I think it's too bad that the top discussion on the entire issue is the silly argument about a trademark. But since that's the case, I don't see it as a misunderstanding of how trademarks work, but a perfect way of demonstrating how fatuous Facebook's trademark claims have become. After trademarks on the words face and book now they also claim to own the letters fb. How is that any different then someone trademarking socialmediawebsiteforumblogimagegallerynews.com™ and suing the Internet out of existence. Even WordPress suggests using wp in a domain instead of the word wordpress. Facebook never had a problem with domains that used fb before, they're only complaining now as an excuse to shut down a service they don't Like™.
Trademark is fundamentally about consumer confusion. The whole point of even having trademarks is so that when I e.g. buy a fizzy drink labeled Coca-Cola, I can be reasonably assured that it was made by that company, and is not some knockoff. Similar or identical names can be used in different markets without trademark difficulty as long as there's no potential for confusion. Or such is my limited understanding.
Facebook doesn't get to own the letters "FB", but they do get to own those letters in contexts where use of those letters would confuse people into thinking that the product in question comes from Facebook. Calling your new line of leaf blowers "FB" would probably be fine, but calling your browser extension specifically targeted at facebook.com "FB" is begging for trouble.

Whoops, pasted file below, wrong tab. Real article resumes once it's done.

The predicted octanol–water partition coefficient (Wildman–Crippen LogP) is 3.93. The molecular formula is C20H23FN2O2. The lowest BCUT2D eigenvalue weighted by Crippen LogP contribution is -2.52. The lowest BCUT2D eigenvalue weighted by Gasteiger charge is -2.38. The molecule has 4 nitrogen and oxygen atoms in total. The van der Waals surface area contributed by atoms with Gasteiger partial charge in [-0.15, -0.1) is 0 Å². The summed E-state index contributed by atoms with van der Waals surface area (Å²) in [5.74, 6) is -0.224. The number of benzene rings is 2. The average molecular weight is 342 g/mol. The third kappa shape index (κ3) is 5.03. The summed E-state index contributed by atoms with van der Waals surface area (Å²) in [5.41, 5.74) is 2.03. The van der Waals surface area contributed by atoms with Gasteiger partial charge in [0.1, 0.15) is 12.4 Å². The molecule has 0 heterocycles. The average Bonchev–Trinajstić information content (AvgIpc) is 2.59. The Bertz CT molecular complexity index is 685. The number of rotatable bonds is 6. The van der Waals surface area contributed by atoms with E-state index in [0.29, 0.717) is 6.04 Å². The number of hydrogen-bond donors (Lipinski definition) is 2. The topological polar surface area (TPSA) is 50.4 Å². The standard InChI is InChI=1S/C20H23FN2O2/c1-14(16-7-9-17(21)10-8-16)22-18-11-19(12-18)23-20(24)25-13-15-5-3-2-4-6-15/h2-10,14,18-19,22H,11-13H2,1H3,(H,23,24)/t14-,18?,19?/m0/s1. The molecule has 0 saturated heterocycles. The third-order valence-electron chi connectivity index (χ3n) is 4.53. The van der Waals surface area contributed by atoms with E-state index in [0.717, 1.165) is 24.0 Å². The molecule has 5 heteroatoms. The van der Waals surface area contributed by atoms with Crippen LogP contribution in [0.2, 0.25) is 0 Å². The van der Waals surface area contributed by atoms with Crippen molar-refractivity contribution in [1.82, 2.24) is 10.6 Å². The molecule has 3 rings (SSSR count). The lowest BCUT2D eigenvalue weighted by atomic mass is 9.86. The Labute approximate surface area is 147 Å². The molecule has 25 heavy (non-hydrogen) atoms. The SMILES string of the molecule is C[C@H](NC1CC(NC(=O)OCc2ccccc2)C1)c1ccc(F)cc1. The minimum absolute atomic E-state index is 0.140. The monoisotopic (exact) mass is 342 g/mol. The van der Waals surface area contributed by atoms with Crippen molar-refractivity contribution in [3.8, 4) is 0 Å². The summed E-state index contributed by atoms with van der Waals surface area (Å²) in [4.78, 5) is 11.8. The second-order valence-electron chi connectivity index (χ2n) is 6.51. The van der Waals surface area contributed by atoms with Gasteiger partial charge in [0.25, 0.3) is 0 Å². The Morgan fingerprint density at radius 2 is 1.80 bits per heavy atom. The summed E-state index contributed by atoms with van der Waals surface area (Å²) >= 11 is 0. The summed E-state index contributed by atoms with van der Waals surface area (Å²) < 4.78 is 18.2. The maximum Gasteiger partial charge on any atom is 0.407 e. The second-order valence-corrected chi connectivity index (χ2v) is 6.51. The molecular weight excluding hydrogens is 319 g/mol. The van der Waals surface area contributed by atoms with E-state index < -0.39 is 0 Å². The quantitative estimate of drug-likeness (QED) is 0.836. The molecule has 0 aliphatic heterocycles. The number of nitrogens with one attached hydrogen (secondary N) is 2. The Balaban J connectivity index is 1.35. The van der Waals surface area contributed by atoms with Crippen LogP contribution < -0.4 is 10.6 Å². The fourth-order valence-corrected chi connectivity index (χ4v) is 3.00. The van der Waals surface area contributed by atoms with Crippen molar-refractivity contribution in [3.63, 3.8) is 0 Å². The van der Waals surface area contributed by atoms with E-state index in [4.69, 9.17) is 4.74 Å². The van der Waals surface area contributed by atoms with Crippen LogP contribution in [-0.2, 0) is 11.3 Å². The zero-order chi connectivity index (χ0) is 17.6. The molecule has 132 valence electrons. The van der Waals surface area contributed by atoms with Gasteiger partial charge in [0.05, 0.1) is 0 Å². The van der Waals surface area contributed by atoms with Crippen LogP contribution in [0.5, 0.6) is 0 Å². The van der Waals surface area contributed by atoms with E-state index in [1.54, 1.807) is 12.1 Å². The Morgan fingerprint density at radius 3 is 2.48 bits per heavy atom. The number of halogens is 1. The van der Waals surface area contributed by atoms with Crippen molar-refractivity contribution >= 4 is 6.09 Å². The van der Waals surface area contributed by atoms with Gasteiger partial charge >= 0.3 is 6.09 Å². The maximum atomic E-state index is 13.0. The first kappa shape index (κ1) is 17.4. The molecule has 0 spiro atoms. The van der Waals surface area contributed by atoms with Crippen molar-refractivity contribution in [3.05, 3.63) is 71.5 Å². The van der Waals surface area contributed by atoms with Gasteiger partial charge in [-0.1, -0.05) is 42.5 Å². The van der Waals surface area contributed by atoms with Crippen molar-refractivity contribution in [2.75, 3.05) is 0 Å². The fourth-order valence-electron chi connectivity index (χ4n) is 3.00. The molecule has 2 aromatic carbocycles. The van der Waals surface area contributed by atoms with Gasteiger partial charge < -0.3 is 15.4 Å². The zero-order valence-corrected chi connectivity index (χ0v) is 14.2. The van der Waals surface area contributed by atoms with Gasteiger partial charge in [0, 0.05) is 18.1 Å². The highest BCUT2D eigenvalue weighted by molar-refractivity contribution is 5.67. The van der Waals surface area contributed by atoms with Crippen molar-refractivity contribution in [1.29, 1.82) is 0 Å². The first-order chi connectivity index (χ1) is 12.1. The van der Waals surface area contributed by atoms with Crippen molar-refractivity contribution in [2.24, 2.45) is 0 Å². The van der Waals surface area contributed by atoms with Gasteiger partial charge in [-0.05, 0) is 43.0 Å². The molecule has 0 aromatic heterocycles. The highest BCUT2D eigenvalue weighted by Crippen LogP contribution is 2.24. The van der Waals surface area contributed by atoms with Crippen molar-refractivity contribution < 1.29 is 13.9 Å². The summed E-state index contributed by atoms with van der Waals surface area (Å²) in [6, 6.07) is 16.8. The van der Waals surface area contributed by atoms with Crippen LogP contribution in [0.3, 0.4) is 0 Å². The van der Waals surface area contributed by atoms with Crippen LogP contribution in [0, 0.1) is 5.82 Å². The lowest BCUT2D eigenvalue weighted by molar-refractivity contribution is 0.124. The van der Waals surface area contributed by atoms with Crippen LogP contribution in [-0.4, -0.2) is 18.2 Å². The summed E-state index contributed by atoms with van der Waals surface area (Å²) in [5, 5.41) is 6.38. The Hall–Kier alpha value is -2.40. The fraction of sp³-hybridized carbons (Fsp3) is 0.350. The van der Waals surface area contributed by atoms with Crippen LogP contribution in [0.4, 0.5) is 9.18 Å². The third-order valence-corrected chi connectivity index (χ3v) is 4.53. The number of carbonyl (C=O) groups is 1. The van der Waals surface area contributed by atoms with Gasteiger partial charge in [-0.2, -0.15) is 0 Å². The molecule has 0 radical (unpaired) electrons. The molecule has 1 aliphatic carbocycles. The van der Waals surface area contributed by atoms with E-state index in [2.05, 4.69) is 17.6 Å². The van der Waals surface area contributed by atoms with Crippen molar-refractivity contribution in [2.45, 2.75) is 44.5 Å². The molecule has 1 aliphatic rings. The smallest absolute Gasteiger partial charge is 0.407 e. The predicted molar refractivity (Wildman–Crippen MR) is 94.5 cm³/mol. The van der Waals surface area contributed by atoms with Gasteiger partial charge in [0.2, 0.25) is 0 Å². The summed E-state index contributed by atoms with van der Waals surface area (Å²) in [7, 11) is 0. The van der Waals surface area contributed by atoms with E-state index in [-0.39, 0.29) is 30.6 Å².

There are actually eight different factors which the courts use as a "test" for infringement. Of those eight, I would say a majority fail the infringement test for Facebbook. Mainly because "FB" is not part of its primary trademark. Thus, the "FB" presents a weak case for the "Strength of the plaintiff's mark." element.
Your argument ignores the example, and continues to expose the same misunderstandings about trademarks that are popular on the Internet: trademarks have nothing to do with owning words or imagery, they have to do with context.
As an example of how wrong this argument path is: right now there is a trademark application published for opposition on the word "FACE", an acronym by the Florida Autism Charter School of Excellence, Inc.
They have been using this term since 2007, and I see no reason why they will not get their trademark filed, because it does not conflict with Facebook's usage, as you simply would not get these two usages confused.
In fact, these usages are encoded into the registrations themselves: you have to specify a class and define how you use the mark, and then that mark only exists within that limited area; you can stretch it some, but those stretches are all fairly common sense.
As an example: if you had a restaurant called Apple, it would matter severely how you rendered the Apple, what kinds of other imagery and colors you used, etc.; even though this was outside the scope of computers, you might still fall under their trademark.
But, they DO NOT "own the word Apple". To continue to make such claims demonstrates a severe lack of understanding of why trademarks exist and how they work, and doing so in this post is undermining and diverting from the real issues.